By Brian Noody
Editors Note: In this series of articles, Brian Noody tells us his story and techniques used in mounting his entry, a walleye, for the 2015 World Taxidermy Championships. This walleye was the second highest scoring fish entry in the Master Division of the 2015 competition in Springfield, Missouri.
To read the final installment of this 5-part walleye article, subscribe to Breakthrough, or order Issue 124. Call 800-783-7266 or subscribe online.
by Larry Blomquist
European roe deer (Capreolus capreolus), also known as western roe deer, or simply roe deer, are a Eurasian species of deer. The male of the species is sometimes referred to as a roebuck. Roe deer are relatively small, reddish, and grey-brown, and well-adapted to cold environments. The species is widespread in Europe from the Mediterranean to Scandinavia and from Britain to the Caucasus. They are smaller and distinct from the somewhat larger Siberian roe deer.
To read the rest of this valuable 5-page reference study, subscribe to BREAKTHROUGH online or call 800-783-7266.
Illustrations, Photos and Text by Clark Schreibeis
I offered to Larry to write an article and asked him for a little direction. His response was, “An article that fish carvers and fish taxidermists can both relate to would be nice.” After a few days of pondering this request, I began to think of all the overlap between these two “fish artist” disciplines. Larry’s answer provided a little direction but not a lot, because these two fish art forms are so closely related and have many areas of shared study. So I asked myself what I would like to learn that hasn’t been featured before in Breakthrough. I thought, you know, it’s rare when I get the opportunity to visit another “fish guy’s” shop and observe firsthand how a person approaches painting and see what products he actually uses to get the job done. So… this article will address exactly that. I will show and explain the paints, paint products, and painting aids that are in my personal tool chest for painting. It should fill the bill for Larry’s request and hopefully give you some tools for your own painting arsenal as well.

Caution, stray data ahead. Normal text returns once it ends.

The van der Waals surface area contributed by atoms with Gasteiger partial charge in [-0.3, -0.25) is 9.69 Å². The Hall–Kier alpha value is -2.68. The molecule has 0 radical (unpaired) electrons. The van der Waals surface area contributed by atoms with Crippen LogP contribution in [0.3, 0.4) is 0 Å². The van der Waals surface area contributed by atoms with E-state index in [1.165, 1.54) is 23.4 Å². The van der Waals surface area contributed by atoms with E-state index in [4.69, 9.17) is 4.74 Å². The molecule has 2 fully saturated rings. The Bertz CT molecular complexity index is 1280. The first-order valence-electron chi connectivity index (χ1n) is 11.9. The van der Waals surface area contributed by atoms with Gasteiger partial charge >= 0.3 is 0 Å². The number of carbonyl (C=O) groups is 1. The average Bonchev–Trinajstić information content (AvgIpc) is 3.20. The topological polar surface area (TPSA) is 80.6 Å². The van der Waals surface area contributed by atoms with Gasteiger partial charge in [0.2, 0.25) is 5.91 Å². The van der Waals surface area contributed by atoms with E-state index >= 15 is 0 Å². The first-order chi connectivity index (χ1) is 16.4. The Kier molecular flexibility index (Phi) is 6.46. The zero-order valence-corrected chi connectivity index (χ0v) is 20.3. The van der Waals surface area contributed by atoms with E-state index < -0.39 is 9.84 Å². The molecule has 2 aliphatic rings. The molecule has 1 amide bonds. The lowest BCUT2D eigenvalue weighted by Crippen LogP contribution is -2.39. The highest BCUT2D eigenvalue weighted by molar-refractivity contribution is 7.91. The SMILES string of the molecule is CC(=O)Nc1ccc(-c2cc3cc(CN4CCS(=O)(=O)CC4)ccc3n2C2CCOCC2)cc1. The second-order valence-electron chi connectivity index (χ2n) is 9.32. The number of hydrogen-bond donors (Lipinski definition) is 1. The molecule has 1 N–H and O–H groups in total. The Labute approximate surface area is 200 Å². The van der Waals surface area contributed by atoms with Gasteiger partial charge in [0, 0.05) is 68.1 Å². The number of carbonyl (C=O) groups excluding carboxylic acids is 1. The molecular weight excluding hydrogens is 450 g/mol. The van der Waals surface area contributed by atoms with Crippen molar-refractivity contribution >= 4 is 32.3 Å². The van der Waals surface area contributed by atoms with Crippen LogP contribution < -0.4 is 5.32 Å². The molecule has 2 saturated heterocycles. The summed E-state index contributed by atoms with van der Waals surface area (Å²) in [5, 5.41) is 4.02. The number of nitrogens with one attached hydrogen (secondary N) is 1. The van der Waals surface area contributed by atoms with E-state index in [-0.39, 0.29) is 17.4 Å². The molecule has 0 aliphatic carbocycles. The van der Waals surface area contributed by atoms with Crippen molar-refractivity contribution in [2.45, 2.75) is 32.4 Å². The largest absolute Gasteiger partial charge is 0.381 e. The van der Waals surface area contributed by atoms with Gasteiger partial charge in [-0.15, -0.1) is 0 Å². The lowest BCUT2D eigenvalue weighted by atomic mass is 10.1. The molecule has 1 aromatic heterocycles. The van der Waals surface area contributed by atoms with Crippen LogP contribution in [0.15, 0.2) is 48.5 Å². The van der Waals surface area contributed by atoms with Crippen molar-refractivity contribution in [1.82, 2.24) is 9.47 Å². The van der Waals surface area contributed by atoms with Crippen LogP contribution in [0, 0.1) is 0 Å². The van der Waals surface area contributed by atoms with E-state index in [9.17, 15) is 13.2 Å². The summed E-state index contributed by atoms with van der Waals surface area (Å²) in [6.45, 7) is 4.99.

This articles explains fish prep, airbrush paints, tube paints, acrylic paints, and using other color enhancements. To read the rest of this valuable 5-page reference study, subscribe to BREAKTHROUGH online or call 800-783-7266.
by Mike Kirkhart
I am going to paint this dolphin referencing the photos included in this article. Many dolphins, both cows and bulls, have these colors and it is the most common and expected colors desired by clients. This is a green and yellow gold coloration with lots of blue spots and markings. I’ve caught many bulls that display a tremendous blue on their dorsals and backs, but let’s stick with these photo references to show the mainstay version that satisfy 99 percent of my customers. I always ask what colors they remember the most or ask for any photos that they might have to help them choose. When we do a pair of them (cow and bull), I like to paint them different, as they all can be. I typically paint a bull with more blue and a cow with more green. These are fish with glowing neon colors, so I might as well paint them as the beautiful creatures they are. I will use Lifetone paints on this fish.
Editors Note: Mike sent along this outstanding reference photography by Pat Ford, a professional photographer living in Miami, Florida. You can visit his site at patfordphotos.com.
To access all the incredible reference photos and Mike's custom hand-drawn painting diagrams, subscribe to BREAKTHROUGH through this website or call 800-783-7266.
by John Jennings
Who hasn’t thought about raising prices and wondered how that would affect your overall revenue? If I raise my prices will I lose all my clients? There are many reasons a taxidermist may consider raising prices. Maybe your costs have changed, or your quality has increased. Or maybe you are just getting too busy and want to limit the number of clients you have. Regardless of the reason, you need to be able to explain your decision to your clients so they understand.
Emotional pricing is the number one reason for small business failure, and fear is the biggest emotion in your studio. Before making any fear-based decisions, you need to make sure your house is in order. Analyzing your revenue, costs, and prices should be an ongoing process, not an annual event. How often do you review your books? Do you know what your overhead rate is? This will fluctuate over time. Do you know what your profit margin is? What is your second largest expense (salary is usually the first)? Do you give discounts? How much have you given away?
There are good discounts and bad discounts. Eliminate all sources of bad discounts before raising prices.
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